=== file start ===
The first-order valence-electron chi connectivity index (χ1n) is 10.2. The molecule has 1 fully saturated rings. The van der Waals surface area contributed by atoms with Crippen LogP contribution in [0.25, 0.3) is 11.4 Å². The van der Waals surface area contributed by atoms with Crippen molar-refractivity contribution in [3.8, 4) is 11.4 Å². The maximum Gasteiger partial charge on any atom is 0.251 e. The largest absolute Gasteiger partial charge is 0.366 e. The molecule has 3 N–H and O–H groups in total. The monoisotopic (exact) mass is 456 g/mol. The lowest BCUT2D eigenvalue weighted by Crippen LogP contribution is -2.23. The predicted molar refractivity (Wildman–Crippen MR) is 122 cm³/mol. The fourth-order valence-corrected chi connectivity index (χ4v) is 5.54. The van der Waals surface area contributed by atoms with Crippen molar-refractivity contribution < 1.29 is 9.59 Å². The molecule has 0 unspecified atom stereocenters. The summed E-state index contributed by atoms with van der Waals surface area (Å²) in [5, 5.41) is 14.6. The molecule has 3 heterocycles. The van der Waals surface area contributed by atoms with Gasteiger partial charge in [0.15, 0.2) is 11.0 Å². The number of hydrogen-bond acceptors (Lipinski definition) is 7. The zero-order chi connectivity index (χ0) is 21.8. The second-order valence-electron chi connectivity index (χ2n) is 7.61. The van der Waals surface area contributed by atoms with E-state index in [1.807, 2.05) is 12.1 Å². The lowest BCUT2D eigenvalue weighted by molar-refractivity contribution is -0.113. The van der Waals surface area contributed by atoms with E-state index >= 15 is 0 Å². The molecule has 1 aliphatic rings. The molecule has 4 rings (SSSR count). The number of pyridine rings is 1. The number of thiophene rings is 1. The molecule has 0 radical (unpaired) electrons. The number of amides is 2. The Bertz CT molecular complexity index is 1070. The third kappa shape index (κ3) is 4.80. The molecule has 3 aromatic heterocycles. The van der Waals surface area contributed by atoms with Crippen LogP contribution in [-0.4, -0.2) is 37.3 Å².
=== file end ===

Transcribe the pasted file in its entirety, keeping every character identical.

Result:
The first-order valence-electron chi connectivity index (χ1n) is 10.2. The molecule has 1 fully saturated rings. The van der Waals surface area contributed by atoms with Crippen LogP contribution in [0.25, 0.3) is 11.4 Å². The van der Waals surface area contributed by atoms with Crippen molar-refractivity contribution in [3.8, 4) is 11.4 Å². The maximum Gasteiger partial charge on any atom is 0.251 e. The largest absolute Gasteiger partial charge is 0.366 e. The molecule has 3 N–H and O–H groups in total. The monoisotopic (exact) mass is 456 g/mol. The lowest BCUT2D eigenvalue weighted by Crippen LogP contribution is -2.23. The predicted molar refractivity (Wildman–Crippen MR) is 122 cm³/mol. The fourth-order valence-corrected chi connectivity index (χ4v) is 5.54. The van der Waals surface area contributed by atoms with Crippen molar-refractivity contribution < 1.29 is 9.59 Å². The molecule has 0 unspecified atom stereocenters. The summed E-state index contributed by atoms with van der Waals surface area (Å²) in [5, 5.41) is 14.6. The molecule has 3 heterocycles. The van der Waals surface area contributed by atoms with Gasteiger partial charge in [0.15, 0.2) is 11.0 Å². The number of hydrogen-bond acceptors (Lipinski definition) is 7. The zero-order chi connectivity index (χ0) is 21.8. The second-order valence-electron chi connectivity index (χ2n) is 7.61. The van der Waals surface area contributed by atoms with E-state index in [1.807, 2.05) is 12.1 Å². The lowest BCUT2D eigenvalue weighted by molar-refractivity contribution is -0.113. The van der Waals surface area contributed by atoms with E-state index >= 15 is 0 Å². The molecule has 1 aliphatic rings. The molecule has 4 rings (SSSR count). The number of pyridine rings is 1. The number of thiophene rings is 1. The molecule has 0 radical (unpaired) electrons. The number of amides is 2. The Bertz CT molecular complexity index is 1070. The third kappa shape index (κ3) is 4.80. The molecule has 3 aromatic heterocycles. The van der Waals surface area contributed by atoms with Crippen LogP contribution in [-0.4, -0.2) is 37.3 Å².